The River's Badge

Tuesday, May 3, 2011

Music Should Be Free


Yes, and so should gasoline, in my opinion. The trouble with gasoline is, unfortunately, it's not downloadable.

Ask any music "fan", and they would agree that music should be free. And by "fan", I mean "consumer". Because no one is really a fan of music anymore. Everybody is just a consumer of music. It's like collecting baseball cards. You collect cards; I collect music. I want to see how much I can acquire.

This practice only became prevalent in the computer age. Face it, have you ever looked for software to perform a specific task? Have you searched the paid options; then surfed over to cnet to see what's available for free? I have. Who wants to shell out money for something, when you can get it free of charge?

The difference between the two is, cnet is offering free downloadable software with the permission of the developer. "Free" music is found on those nefarious file-sharing websites, the ones that will make your computer explode, and sic the FBI on you, if you visit them. But apparently, a whole lot of people are willing to take that risk.

Oh sure, some artists will dangle a free music track in front of you. It's called a loss leader in the sales biz (I guess). They're hoping you like the free one enough to dust off that credit card and buy a bunch more.

Amazon offers free music every week. I get the email, and frankly, there's rarely anything I want....yes, even for free.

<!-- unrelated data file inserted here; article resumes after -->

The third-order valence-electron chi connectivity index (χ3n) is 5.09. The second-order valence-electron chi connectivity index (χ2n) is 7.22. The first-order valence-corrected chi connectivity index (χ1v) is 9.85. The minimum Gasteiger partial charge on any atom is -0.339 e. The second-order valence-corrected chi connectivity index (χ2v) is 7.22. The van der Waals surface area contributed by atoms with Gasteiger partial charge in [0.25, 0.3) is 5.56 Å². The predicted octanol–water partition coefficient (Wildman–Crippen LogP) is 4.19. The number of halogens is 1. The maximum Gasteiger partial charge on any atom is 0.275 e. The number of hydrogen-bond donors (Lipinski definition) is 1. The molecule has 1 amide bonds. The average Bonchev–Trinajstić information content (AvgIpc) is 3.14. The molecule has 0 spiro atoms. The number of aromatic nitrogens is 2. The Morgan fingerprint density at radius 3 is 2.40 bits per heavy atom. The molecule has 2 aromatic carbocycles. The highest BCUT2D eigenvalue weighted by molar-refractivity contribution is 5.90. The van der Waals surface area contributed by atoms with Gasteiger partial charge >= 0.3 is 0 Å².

Music consumers are jaded. And, yes, count me among their ranks. I can't remember the last time I heard a song that I fell in love with. I've heard a couple that I thought, "that's not too bad", and I've purchased them. I'm not about to steal from the artist, and more importantly, from the songwriter. Songwriters don't make very much money, you know. How much have I made from my music? $0.00.

The argument has been made, ad nauseum, that a songwriter or an artist works just as hard as anybody in any other line of work. But the fact is, songwriting is not valued. Nobody says, hey, I could be a brain surgeon! But a lot of people say, hey, I could write a song! How hard could it be? (I'm not equating songwriting with brain surgery, by the by).

The creative arts are strange and inexplicable. Nobody goes into a museum and steals a painting off the wall. But that's a creative work, just like a song.

I guess if the market was glutted with paintings, they'd be held in as low esteem as songs are. Maybe that's the problem ~ too much product.

But I think the problem is, too much bad product. If art houses were trying to sell a bunch of finger-painted works, nobody would want those, either.

I don't know for a fact who the most downloaded artists are on iTunes, but I can guess: Lady Gaga and Taylor Swift. That's it. Everybody else, pack up and go home. People are willing to pay for Lady and Taylor. The rest, well, if they can get them for free, okay. If not, no big deal.

Songs are like feathers in the wind. If you catch one, fine. If you don't, well, it's just a feather, after all. What the heck would you do with it, if you caught one anyway?

There is no answer to the whole dilemma of free versus non-free. All I know is, I'm not giving my songs away. Call me stubborn. A song costs as much (or less) than a cup of coffee. If one values their cup of coffee more than a song, more power to you. I love coffee, too. I'm not making a value judgment. And if you want to steal any of my songs, sorry. Nobody likes them enough to file-share them. But if you really like one of my songs, I'll give it to you. Just you.

I just don't want to be collected.

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